Why Is Electric Car Charging Equipment So Expensive?

By · March 27, 2014

Why do home EV chargers cost so much? It’s just a little box with some wiring, so why should it run $500 to $1,000, plus another grand or so for installation? Chalk it up to initial development costs, the expense of certification by Underwriters Laboratories (UL) and—in a low-volume market—expensive materials and connectors.

The actual charger is in the car. The equipment connected to your wall is technically the electric vehicle supply equipment, or EVSE for short.

Kevin Mull is vice president of business development at Bosch Automotive Service Solutions. Asked why wall-mounted EVSEs are relatively costly today, he points to the high cost of raw materials, especially copper. “The cable and the connector are a third of the entire cost because of the copper,” he said. “The connectors are also relatively high in cost because the volume of EVSE sales are so low. Once we get the volume up, the cost will come down.”

It does seem likely that costs of wall-mounted EVSEs will come down significantly, and consumers today can really shop around for the best bargain. What's more, they have other options.

A Portable Future?

Given a bottom line that can soar to $2,000 all in (depending on the ease of installation), it’s tempting to see the release of AeroVironment’s $600 to $650 TurboCord as a harbinger of things to come. It's a portable EVSE made by an established charging leader that can charge at 240 volts (the more expensive one does both 120 and 240). Eventually, home and workplace charger setups could start with a simple 240-volt plug, with the consumer supplying a low-cost connecting cord. "It's a category killer," said Wahid Nawabi, senior vice president and general manager of AV's Efficient Energy Systems division. "It's an incredible breakthrough in EV charging."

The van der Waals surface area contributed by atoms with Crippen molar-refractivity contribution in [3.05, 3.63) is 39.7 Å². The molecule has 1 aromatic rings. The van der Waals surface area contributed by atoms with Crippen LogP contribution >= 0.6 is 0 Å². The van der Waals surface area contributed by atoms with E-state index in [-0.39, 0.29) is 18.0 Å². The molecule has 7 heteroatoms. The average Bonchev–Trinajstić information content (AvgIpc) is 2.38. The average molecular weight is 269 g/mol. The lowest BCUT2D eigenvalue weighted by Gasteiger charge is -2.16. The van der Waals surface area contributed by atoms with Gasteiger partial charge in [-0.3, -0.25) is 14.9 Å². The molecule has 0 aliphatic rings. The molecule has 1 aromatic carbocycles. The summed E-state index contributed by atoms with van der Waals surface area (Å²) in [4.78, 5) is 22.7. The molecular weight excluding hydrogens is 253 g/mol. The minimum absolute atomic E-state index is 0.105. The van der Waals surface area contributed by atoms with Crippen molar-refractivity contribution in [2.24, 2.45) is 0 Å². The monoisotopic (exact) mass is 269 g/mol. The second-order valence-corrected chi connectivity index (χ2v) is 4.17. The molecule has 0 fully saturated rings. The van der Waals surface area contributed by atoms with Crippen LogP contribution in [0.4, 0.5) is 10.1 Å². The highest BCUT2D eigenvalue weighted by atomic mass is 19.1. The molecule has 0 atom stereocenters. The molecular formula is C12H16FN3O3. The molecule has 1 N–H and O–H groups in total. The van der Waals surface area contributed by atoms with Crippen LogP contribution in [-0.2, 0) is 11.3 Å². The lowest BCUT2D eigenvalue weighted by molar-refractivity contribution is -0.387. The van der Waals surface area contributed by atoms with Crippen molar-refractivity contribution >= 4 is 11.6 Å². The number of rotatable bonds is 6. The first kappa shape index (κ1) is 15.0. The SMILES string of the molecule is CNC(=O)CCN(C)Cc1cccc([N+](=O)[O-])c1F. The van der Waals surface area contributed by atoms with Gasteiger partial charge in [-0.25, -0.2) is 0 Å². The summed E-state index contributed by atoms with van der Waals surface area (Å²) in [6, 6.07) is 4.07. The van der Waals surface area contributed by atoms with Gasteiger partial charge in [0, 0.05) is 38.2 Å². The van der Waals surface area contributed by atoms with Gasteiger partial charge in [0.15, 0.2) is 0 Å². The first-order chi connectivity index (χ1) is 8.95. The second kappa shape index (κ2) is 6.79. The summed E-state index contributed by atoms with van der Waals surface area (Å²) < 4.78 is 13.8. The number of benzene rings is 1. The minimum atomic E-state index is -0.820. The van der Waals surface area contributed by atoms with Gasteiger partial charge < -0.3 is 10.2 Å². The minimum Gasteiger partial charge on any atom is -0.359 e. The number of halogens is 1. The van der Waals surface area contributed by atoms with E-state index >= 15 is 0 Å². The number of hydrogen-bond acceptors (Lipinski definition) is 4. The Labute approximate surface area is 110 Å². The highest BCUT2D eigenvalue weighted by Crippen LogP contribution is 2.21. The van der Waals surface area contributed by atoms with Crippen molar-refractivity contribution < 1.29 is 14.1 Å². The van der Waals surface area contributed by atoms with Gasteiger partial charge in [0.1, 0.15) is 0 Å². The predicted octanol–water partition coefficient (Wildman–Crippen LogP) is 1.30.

AV TurboCord

AeroVironment's TurboCord is a pioneer in portable 240-volt charging, but upstart EVSE Upgrade was there first. (AeroVironment photo)

That table has already been set by EVSE Upgrade.com, which has been very successful at selling retooled OEM 120-volt cords that can handle 240 volts. Mark Dutko, director of marketing at EVSE Upgrade, says his website is now also selling the TurboCord, but so far has moved only two, compared to “thousands” of the repurposed OEM cords.

Amperage is an important and often overlooked factor. Get ready for some numbers to get thrown at you. The TurboCord provides 16 amps versus EVSE Upgrade's 20 amps. In rough terms, that means a 3.8-kilowatt versus a 4.8-kilowatt supply of juice. If you want to take advantage of today's 6.6-kilowatt in-vehicle on-board chargers, we recommend an EVSE capable of 30 amps. (That's only available from a wall-mounted, rather than portable, EVSE.) It's nice to know that you can add about 25 miles of range in an hour, rather than about 15 or 13 miles, respectively, with 20-amp and 16-amp chargers. But realize that if you mostly charger overnight, you might not feel much difference.

No Single Answer

The path forward isn’t yet clear. Right now, AV’s TurboCord, which is available at many dealerships selling EVs, doesn’t have a big price advantage over garage-mounted EVSEs, which have been coming down in cost. The cheapest alternative is the EVSE Upgrade repurposed 240-volt portable units, which run $300 or less (provided you supply your OEM-supplied 120-volt cord for conversion). The company’s Nissan LEAF five-kilowatt cords draw 20 amps and can charge the car in four or five hours. Your only other expense is going to installation of a 240-volt outlet.